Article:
How does a personal loan affect credit score? Like most types of credit, it will show up on your credit report and have an impact on your credit score.
When you first take out a personal loan, you’re likely to see a short-term drop in your credit score. If you handle the loan properly, your score will recover, and it could improve over time.
How Credit Scores Are Calculated
Credit scores are determined based on a variety of factors outlined in your credit report. When considering “how does a personal loan affect credit score,” it’s essential to understand that there are numerous formulas used to calculate these scores. These formulas weigh various elements in a specific order, from most to least important, to generate your credit score.
- Payment history
- Amount owed
- Length of credit history
- Credit mix
- New credit
Your new personal loan will affect most of these categories.
Which Factors Does a Personal Loan Affect?
Understanding “how does a personal loan affect credit score” is crucial, as personal loans can impact various aspects of your credit score. Being aware of how a personal loan influences each factor can help you ensure that it doesn’t negatively affect your score and may even improve it over time.
How does a personal loan affect credit score? It’s important to know that getting a personal loan won’t have an immediate impact on your payment history. This is because the initial application and fund disbursement don’t involve any monthly payments. However, once you receive your first bill and for every subsequent month, the personal loan will influence this facet of your credit score.
With every timely payment you make, you’ll add a good mark to your credit report. Timely payments help show that you can be trusted to pay your debts and will improve your score.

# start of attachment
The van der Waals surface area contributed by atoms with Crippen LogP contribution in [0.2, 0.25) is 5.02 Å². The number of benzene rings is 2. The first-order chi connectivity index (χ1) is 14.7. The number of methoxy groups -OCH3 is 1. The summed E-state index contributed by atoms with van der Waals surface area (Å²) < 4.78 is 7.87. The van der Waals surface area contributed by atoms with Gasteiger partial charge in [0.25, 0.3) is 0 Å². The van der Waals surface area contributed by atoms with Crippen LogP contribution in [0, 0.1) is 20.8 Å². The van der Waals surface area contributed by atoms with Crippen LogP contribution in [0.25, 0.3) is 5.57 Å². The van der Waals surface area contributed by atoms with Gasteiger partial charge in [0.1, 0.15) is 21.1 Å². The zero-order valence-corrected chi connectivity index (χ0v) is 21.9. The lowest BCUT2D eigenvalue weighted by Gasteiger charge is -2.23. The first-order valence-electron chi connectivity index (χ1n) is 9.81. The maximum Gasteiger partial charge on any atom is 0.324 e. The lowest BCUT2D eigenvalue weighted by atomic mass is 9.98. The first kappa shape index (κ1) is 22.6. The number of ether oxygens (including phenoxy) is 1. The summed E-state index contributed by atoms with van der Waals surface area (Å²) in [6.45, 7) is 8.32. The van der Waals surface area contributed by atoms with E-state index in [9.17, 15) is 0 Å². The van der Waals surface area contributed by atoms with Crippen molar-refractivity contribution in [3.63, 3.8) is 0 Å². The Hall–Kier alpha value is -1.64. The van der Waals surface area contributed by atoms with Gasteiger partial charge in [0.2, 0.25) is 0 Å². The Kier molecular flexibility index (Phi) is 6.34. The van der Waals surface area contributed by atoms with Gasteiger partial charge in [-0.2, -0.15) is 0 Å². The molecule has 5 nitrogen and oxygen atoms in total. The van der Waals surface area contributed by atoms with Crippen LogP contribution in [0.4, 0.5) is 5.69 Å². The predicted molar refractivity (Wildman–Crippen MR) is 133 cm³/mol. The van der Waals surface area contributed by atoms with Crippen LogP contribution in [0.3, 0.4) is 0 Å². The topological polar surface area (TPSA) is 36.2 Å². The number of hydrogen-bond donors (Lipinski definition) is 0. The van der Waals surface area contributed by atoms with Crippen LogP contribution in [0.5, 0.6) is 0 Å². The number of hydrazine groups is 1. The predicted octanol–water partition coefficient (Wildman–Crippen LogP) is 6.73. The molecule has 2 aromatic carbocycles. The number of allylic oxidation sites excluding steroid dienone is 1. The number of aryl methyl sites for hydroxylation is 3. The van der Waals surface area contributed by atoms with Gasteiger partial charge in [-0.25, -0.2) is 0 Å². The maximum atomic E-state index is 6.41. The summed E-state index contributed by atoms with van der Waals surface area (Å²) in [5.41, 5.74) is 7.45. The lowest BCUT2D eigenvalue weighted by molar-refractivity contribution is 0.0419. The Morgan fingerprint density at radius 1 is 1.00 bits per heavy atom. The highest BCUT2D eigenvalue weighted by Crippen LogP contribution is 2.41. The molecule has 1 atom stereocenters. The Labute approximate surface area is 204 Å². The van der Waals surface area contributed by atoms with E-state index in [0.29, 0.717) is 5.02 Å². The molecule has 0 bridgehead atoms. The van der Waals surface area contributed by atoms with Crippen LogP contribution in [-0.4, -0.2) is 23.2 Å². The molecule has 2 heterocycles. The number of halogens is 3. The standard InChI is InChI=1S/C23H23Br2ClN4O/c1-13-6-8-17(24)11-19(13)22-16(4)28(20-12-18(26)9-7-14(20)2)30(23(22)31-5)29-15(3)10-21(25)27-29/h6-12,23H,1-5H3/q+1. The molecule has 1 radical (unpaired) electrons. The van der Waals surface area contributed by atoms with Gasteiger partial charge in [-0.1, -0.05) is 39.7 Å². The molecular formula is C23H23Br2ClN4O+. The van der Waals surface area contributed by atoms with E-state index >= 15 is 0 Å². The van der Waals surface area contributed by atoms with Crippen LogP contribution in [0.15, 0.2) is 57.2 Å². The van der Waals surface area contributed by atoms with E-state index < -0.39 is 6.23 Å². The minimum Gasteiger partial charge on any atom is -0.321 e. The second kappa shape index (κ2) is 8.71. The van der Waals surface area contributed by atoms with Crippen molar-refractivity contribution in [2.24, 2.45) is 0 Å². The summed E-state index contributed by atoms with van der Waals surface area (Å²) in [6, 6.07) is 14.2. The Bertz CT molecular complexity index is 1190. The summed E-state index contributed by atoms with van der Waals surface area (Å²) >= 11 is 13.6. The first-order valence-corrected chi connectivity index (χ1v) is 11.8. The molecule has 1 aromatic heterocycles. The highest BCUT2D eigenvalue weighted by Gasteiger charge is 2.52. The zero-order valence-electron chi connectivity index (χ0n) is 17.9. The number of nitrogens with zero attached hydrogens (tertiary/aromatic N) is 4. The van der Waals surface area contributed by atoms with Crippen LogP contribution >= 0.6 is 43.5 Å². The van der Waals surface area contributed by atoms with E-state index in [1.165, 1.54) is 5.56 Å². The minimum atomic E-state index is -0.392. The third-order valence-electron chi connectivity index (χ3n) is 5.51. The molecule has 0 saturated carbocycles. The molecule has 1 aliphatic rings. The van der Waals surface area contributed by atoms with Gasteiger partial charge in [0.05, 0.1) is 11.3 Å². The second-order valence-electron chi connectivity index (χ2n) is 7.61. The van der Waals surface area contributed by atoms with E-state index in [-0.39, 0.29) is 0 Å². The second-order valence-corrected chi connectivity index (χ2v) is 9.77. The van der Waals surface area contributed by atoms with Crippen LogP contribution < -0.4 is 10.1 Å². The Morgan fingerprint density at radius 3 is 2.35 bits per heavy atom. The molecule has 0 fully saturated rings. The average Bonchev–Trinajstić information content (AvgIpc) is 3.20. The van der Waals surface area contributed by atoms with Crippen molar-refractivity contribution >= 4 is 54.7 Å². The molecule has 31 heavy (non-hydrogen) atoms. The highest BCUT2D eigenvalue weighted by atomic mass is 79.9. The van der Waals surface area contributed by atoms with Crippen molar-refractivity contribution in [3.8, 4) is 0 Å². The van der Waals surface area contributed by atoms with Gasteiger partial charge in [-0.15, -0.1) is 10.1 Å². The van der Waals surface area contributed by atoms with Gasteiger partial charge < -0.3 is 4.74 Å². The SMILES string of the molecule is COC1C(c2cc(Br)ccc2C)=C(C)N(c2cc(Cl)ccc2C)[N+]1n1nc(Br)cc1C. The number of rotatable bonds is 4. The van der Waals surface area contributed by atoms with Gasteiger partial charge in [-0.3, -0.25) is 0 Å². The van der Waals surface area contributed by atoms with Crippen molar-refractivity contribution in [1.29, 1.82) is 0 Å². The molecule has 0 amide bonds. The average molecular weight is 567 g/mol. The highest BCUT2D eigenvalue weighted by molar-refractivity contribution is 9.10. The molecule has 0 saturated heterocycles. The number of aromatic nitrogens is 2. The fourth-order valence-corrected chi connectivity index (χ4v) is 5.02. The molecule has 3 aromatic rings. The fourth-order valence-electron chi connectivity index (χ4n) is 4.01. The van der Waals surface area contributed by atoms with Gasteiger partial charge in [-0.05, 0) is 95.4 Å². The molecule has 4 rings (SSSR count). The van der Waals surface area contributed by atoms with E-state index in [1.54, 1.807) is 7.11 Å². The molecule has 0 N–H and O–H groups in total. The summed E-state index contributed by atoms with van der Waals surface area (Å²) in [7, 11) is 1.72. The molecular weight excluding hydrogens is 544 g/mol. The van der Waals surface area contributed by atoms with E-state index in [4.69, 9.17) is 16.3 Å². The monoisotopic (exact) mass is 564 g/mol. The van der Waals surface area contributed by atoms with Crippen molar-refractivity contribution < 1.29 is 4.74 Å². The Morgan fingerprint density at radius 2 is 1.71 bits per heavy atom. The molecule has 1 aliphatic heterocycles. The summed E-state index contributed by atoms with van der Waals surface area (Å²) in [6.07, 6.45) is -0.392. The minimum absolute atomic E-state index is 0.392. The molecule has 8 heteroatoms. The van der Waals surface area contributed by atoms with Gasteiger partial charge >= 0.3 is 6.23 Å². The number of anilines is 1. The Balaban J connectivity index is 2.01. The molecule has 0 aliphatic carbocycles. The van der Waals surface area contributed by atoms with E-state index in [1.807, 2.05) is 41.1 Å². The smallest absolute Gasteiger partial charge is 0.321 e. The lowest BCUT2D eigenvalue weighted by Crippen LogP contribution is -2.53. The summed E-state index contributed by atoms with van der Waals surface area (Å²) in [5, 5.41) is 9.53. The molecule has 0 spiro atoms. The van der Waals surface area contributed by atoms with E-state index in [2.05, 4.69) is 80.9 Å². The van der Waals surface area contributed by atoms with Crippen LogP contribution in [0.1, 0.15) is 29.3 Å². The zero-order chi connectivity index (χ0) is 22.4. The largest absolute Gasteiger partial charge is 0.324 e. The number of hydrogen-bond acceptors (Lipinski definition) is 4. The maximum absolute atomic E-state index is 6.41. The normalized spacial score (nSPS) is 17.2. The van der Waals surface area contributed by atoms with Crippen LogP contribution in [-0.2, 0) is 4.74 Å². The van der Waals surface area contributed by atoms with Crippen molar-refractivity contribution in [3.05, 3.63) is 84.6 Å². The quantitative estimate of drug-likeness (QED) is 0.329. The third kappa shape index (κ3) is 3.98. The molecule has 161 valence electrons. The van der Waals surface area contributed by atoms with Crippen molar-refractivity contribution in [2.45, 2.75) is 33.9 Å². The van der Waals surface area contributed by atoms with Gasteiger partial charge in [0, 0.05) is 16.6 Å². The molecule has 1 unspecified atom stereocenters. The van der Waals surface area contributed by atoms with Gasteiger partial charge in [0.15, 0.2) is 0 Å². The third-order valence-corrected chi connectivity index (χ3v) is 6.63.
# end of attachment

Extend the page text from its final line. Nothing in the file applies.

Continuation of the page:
A new personal loan means another payment you have to make each month and more opportunities to improve your score. However, it also means more opportunities to miss a payment and damage your credit.
Keep in mind that one missed or late payment has a much bigger impact on your credit than one timely one. It’s essential to make sure you can afford the monthly payments before you get a loan, lest you run into financial trouble and damage your credit.
📖 Learn more: If you’re weighing the option of securing a personal loan, our recent analysis offers insights to guide your choice.
The amount you owe is the second most important component of your credit score.
This aspect of your credit score is split into two pieces: your credit utilization ratio and the simple total of your loan balances.
Credit utilization measures the percentage of your revolving credit limit that you are actually using. Personal loans are installment credit, not revolving credit, so they won’t help or hurt your utilization.
How does a personal loan affect credit score? One significant way is by introducing a new debt to your credit report. The more that you owe overall, the lower your credit score will be. That’s one reason why taking out a new personal loan can cause a short-term drop in your credit score.
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New Credit and Length of Credit History
These factors play a smaller role than your payment history and amount owed when it comes to determining your credit score, but they are still important to consider.
When you’re wondering “how does a personal loan affect credit score,” it’s important to note that most lenders initiate a hard inquiry on your credit during the application process. This means that they ask a credit bureau for a copy of your credit report for the purpose of making a lending decision.
Credit bureaus take note of these hard inquiries and include a record of them on your credit history. Each hard inquiry reduces your credit score by a few points. The impact of these inquiries decreases over time until they drop off your report entirely after two years.
That means that applying for a personal loan, whether or not you’re approved or eventually accept the loan, will cause your score to drop by a few points.